congratulations northern new mexico college foundation scholarship recipients of 2013! n Larissa Aguilar American Indian Education n mariela Anchondo Española Valley Chamber of Commerce n Ashley Archuleta Joshua Montaño Memorial n Ivan Archuleta Ricky Martinez & Karen Castanon Memorial n Aldo Arevalo Valley National Bank n markisha Atencio Arizona Foundation for Educational Advancement n Aynjil Baca Manzana Center, Eight Northern Indian Pueblos–Santa Clara n Bobby Baros Dr. Siegfried & Janina Hecker n James Brewer Community Centennial n Chandra Cabayao Derek & Devin Memorial n Jeffrey Campbell Ruby Palmlund & Leonard Maley n morgan cata Elberta Honstein/RHOC n Leonel Chacon Genoveva Garcia Memorial n Lizeth chacon-munoz Sandoval Garcia Family n Jason Chavez Española Valley Chamber of Commerce n Christine Dalton Austin Commercial n mari Jo DeAguero JE & Lillian Tipton Scholarship n melinda DeHerrera John & Virginia Gerdes n Apryl DeHerrera Ruby Palmlund & Leonard Maley n Jennifer Denipah John Young Memorial n Juan Carlos Diaz Rio Arriba County n Aaron Edwards Juanita Manzanares Scholarship n Susan Eichner Ruby Palmlund & Leonard Maley n Billie Flores Española Transit n Kyle Gaines NM Education Assistance n Christopher Garcia John, Melissa, Mark & Jason Salazar Scholarship n moses Garcia Del Norte Credit Union n Theresa Garcia Tim & Della Roybal n ray Griego SOC/Los Alamos n melinda Grogen Española Valley Women’s Club n robert Hale Eight Northern Indian Pueblos–Picuris/Nambe Pueblo Member n Steven Hampshire Eight Northern Indian Pueblos–Nambe n matthew Herrera Paul Garcia Memorial Scholarship n melissa Herrera Arizona Foundation for Educational Advancement n Trish Interior Ruby Palmlund & Leonard Maley n Sam LeDoux Española Valley Rotary n rosemary maestas God’s Ranch n Amanda martinez Board of Regents Scholarship n Amy martinez Eight Northern Indian Pueblos–Taos n Andrew martinez James P. Garcia Memorial Scholarship n christalle martinez Eight Northern Indian Pueblos–Pojoaque n Kassandra martinez Anna Atencio Memorial n Lakeisha martinez NM Land & Title Association n Lilliana martinez Zia Credit Union n marjorie martinez NNMC Cosmetology n michael mcGowan Sigfredo & Angela Maestas n Stefan mijajlovic Richard Sedillo Athletic Scholarship n Lucia munoz Community Bank n monica naranjo Eight Northern Indian Pueblos–San Ildefonso n Gregg Padilla Conoco Phillips Engineering n Jesus Perez Jr. Benny Martinez Memorial n Luis rael Alice Farley Arts n Adam romero Benito Garcia Memorial n Alicia m. romero Ruby Palmlund & Leonard Maley n Francisco romero Priscilla Ceballes Trujillo n Jonathan romero Northern NM Normal School Alumni Association n monique romero Richard K. Money Sr. Memorial n edgar ronquillo SOC/ Los Alamos n Alexandria Salazar Christopher Montalvo Memorial Scholarship n Forest Titla Anthony’s at the Delta n Hope trujillo Charles, Mary & Nicholas Vigil Scholarship n Amber Tso Frances Atencio Memorial n Alyssa Valdez Bank of America n Antonio Valdez Eight Northern Indian Pueblos–Tesuque n Deandre velasquez EHS Class of 1960 n Ivonne Velazco Española Valley Association of Educational Retirees n Nicole Vigil Eight Northern Indian Pueblos–Ohkay Owingeh n Veronica Vigil ETEBA Energy, Technology & Environmental Business Association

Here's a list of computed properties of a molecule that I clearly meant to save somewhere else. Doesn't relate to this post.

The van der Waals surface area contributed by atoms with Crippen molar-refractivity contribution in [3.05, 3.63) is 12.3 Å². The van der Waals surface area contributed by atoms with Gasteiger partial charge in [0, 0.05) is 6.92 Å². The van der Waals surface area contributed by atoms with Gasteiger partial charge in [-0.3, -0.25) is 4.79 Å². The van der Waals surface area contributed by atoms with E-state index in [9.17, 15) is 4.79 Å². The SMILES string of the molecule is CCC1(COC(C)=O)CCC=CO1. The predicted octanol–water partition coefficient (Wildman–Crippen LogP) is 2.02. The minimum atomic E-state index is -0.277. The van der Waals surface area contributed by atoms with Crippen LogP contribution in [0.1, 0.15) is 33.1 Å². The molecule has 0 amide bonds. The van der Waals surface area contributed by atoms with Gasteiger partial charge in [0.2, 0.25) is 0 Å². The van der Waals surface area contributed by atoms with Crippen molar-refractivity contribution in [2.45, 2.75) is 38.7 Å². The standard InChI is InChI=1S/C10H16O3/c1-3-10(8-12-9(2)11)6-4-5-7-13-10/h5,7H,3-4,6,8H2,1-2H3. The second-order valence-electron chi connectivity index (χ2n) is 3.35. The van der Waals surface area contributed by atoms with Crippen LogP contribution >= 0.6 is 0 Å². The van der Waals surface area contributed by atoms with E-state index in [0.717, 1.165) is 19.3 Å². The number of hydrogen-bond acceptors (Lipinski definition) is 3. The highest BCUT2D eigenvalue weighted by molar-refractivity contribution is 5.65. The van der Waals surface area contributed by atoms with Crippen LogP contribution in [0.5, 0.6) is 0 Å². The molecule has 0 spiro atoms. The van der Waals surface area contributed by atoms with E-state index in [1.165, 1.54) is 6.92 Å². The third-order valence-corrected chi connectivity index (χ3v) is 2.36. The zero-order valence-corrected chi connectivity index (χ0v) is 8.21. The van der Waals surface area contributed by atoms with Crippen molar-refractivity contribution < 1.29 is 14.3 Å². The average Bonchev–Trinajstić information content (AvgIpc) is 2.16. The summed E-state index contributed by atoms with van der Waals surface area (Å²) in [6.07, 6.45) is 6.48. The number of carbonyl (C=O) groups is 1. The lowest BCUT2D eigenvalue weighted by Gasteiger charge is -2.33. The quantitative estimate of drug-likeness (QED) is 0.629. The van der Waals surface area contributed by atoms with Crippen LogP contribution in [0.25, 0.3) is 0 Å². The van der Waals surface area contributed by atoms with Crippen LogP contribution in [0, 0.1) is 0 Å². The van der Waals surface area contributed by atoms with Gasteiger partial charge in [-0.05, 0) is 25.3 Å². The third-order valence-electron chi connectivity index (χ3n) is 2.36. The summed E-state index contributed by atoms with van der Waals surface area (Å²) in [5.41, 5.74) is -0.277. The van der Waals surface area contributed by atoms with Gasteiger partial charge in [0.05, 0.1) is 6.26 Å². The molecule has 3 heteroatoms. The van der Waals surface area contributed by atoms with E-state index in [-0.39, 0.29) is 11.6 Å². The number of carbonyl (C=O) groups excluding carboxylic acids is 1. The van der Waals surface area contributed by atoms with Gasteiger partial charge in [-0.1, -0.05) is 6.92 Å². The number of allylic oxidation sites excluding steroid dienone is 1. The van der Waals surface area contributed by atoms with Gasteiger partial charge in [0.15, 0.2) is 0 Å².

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THE NEW MEXICAN Sunday, November 3, 2013